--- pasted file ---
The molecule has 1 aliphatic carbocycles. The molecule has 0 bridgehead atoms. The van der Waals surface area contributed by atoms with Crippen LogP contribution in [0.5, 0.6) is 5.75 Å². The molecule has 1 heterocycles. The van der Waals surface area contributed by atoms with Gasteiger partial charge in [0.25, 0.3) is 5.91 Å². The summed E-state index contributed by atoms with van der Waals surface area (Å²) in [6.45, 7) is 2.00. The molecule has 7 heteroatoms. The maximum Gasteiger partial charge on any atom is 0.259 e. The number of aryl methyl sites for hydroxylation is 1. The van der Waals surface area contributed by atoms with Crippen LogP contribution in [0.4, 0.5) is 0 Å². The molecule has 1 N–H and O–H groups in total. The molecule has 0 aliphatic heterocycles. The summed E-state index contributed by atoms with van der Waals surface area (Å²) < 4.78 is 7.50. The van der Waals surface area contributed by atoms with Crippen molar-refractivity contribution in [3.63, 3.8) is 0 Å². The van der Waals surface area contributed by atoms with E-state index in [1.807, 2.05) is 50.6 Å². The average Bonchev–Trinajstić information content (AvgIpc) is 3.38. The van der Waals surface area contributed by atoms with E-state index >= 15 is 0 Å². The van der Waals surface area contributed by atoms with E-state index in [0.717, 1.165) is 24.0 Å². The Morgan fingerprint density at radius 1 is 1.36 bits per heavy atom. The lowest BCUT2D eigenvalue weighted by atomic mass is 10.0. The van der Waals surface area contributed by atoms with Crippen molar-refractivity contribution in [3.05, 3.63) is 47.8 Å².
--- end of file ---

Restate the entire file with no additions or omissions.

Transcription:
The molecule has 1 aliphatic carbocycles. The molecule has 0 bridgehead atoms. The van der Waals surface area contributed by atoms with Crippen LogP contribution in [0.5, 0.6) is 5.75 Å². The molecule has 1 heterocycles. The van der Waals surface area contributed by atoms with Gasteiger partial charge in [0.25, 0.3) is 5.91 Å². The summed E-state index contributed by atoms with van der Waals surface area (Å²) in [6.45, 7) is 2.00. The molecule has 7 heteroatoms. The maximum Gasteiger partial charge on any atom is 0.259 e. The number of aryl methyl sites for hydroxylation is 1. The van der Waals surface area contributed by atoms with Crippen LogP contribution in [0.4, 0.5) is 0 Å². The molecule has 1 N–H and O–H groups in total. The molecule has 0 aliphatic heterocycles. The summed E-state index contributed by atoms with van der Waals surface area (Å²) < 4.78 is 7.50. The van der Waals surface area contributed by atoms with Crippen molar-refractivity contribution in [3.63, 3.8) is 0 Å². The van der Waals surface area contributed by atoms with E-state index in [1.807, 2.05) is 50.6 Å². The average Bonchev–Trinajstić information content (AvgIpc) is 3.38. The van der Waals surface area contributed by atoms with E-state index >= 15 is 0 Å². The van der Waals surface area contributed by atoms with E-state index in [0.717, 1.165) is 24.0 Å². The Morgan fingerprint density at radius 1 is 1.36 bits per heavy atom. The lowest BCUT2D eigenvalue weighted by atomic mass is 10.0. The van der Waals surface area contributed by atoms with Crippen molar-refractivity contribution in [3.05, 3.63) is 47.8 Å².